Latest Data: US No Longer Falling Behind on Broadband

May 21, 2009

The latest data from the OECD and other sources indicate that the U.S. is no longer falling behind the rest of the world in broadband.

  • These latest data are relevant to assumptions underlying the FCC’s National Broadband Strategy due to Congress next February and also to broadband policymakers’ interest in more data-driven policymaking.
  • In particular, the OECD broadband rankings have been prominently cited by some as important evidence to justify a reversal of current facilities-based broadband competition policy, in favor of a more government-centered broadband policy.

The latest OECD broadband data were released yesterday and indicate in several statistics and rankings that the dynamic/trend of the U.S. falling behind other countries in broadband has changed, that at a minimum the trend has stabilized and most likely that the dynamic/trend has begun to reverse.

First, on a macro level, the most cited OECD statistic, broadband penetration, has stabilized — the U.S. in 2008 remained 15th in the OECD broadband penetration rankings the same as in 2007.

  • Note that this is a clear inflection point in the statistical trendline.
    • Per the OECD, the U.S ranked 8th in 2002, 10th in 2003, 12th in 2004, 14th in 2006, 15th in 2007 and 15th again in 2008.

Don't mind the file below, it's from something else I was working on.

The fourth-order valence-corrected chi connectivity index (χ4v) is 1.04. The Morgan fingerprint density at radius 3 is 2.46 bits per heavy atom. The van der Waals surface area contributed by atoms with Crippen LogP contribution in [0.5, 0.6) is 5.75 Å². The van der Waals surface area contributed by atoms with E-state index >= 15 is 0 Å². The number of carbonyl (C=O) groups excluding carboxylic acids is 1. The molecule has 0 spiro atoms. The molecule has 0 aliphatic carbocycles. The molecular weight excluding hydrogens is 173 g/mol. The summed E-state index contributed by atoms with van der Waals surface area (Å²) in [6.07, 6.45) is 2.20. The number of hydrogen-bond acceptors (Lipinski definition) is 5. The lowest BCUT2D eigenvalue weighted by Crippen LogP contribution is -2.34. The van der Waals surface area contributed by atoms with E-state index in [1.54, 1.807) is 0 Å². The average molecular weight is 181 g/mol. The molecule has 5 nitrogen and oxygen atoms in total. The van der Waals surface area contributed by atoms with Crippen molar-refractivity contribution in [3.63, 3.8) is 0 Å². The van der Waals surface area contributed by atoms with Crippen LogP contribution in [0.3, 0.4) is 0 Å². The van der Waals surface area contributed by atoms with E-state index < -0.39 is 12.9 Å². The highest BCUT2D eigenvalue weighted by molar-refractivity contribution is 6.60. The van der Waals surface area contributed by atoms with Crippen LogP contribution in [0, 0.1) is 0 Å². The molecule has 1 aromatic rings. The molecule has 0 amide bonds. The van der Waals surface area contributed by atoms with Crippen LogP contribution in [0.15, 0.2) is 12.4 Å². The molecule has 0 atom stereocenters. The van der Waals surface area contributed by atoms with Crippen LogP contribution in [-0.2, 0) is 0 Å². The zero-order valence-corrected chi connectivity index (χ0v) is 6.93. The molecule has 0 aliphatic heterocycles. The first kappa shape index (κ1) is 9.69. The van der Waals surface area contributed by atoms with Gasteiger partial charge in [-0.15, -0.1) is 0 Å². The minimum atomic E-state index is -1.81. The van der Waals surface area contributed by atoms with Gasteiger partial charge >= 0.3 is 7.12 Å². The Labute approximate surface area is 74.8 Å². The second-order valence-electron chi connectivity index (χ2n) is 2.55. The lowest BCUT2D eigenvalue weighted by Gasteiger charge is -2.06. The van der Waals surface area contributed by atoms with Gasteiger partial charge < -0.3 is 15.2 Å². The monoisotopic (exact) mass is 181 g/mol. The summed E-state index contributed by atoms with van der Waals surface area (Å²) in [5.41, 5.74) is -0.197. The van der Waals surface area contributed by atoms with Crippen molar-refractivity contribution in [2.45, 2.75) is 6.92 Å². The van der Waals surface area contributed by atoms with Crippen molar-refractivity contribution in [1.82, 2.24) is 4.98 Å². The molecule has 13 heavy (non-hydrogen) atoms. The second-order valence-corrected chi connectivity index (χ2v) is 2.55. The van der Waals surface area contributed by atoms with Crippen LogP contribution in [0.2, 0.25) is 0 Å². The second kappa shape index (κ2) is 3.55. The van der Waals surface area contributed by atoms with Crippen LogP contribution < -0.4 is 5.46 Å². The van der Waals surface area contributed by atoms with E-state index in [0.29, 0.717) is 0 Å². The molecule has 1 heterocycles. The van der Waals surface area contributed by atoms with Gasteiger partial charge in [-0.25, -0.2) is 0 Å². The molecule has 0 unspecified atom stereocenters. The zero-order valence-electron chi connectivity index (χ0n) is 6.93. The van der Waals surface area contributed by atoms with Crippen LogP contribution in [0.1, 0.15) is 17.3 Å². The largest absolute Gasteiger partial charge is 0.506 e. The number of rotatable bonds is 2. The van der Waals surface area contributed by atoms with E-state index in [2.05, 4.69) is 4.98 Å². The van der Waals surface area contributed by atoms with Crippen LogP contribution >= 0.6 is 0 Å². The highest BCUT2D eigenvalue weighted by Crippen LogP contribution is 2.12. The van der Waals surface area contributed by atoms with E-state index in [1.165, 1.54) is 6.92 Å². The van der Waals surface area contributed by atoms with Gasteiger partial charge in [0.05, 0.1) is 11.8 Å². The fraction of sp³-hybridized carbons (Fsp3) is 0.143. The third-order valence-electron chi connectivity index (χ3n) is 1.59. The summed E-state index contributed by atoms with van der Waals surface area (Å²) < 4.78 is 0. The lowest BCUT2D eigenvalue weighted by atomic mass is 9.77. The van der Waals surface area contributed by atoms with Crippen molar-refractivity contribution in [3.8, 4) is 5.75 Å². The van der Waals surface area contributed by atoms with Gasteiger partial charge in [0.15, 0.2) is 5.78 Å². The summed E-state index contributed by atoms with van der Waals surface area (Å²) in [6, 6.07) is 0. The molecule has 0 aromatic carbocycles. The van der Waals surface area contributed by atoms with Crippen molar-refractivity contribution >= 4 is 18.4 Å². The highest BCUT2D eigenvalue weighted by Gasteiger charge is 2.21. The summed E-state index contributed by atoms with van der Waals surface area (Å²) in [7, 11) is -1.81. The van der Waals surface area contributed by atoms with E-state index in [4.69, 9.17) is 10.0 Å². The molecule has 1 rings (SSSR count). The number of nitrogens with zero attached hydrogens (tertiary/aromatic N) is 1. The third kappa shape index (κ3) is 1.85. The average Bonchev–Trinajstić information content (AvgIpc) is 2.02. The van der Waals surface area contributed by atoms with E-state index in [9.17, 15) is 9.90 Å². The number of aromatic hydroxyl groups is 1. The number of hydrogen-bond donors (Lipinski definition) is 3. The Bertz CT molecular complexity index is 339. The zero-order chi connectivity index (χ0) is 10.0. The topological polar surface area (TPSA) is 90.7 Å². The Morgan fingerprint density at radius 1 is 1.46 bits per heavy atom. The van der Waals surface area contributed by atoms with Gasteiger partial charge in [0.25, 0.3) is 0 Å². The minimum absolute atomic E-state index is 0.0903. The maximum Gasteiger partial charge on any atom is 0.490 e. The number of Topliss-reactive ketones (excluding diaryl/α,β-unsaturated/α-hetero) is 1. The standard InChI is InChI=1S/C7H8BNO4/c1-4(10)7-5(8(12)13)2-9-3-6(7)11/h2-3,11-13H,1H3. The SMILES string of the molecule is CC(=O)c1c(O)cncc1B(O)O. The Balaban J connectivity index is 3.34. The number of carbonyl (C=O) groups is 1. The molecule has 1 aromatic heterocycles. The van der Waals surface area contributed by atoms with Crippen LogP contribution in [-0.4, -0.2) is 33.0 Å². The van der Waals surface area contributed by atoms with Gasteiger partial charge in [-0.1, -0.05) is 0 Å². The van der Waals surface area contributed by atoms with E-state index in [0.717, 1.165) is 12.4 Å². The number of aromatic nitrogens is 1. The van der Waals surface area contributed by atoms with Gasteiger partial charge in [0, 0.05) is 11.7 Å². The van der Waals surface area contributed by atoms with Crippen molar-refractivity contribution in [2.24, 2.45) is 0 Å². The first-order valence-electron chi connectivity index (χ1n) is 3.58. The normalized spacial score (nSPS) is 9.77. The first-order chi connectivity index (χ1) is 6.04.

• These data suggest something has changed affecting the trend.

Second, the OECD highlighted in the second point of their press release that the U.S. had the seventhstrongest per-capita subscriber growth over the year behind the Slovak Republic, Greece, New Zealand, Norway, Germany and France.”

  • This greater than average growth penetration suggests a stabilization or reversal of the prior trend.

Third, the OECD highlighted in the fourth point of their press release that the U.S. was the #1 broadband market by size in the OECD with 80 million broadband subscribers, or ~30% of the OECD total.

Fourth, and maybe most importantly, the OECD’s broadband ranking of the U.S. — in the higher-bandwidth-technologies that are more important to the future and innovation — is much higher than the overall 15th position ranking.

  • That is perfectly understandable divergence because the U.S. facilities-based broadband competition policy has resulted in market forces naturally de-emphasizing one of the oldest and relatively slowest wireline broadband technologies, DSL, in favor of faster cable-coax and fiber technologies.
    • Where 60% of all OECD broadband subscriptions are copper-wire DSL, only 42% of U.S. broadband subscriptions are DSL.
  • When one breaks out the OECD data by lower bandwidth potential technologies vs. higher bandwidth potential technologies, the new story and new trend becomes more clear.
    • In 2008, the OECD ranking of the U.S. in broadband penetration was 21st for DSL, 8th for technologies other than DSL, cable or fiber, 8th for fiber, and 2nd for cable modems.
    • A reason for the high ranking of cable modem penetration is that the U.S. is the only nation in the OECD with cable broadband deployment to ~95% of potential households. This also means that the U.S. is the only country in the OECD with nationwide facilities-based competition for stationary broadband.

Fifth, the latest data from other sources confirm that the U.S. is reversing the broadband ranking trend decline.

  • On Fiber: Per IDATE, a European research firm in February 2009:
    • In fiber to the home deployments, “Europe is still lagging the U.S. and Japan.”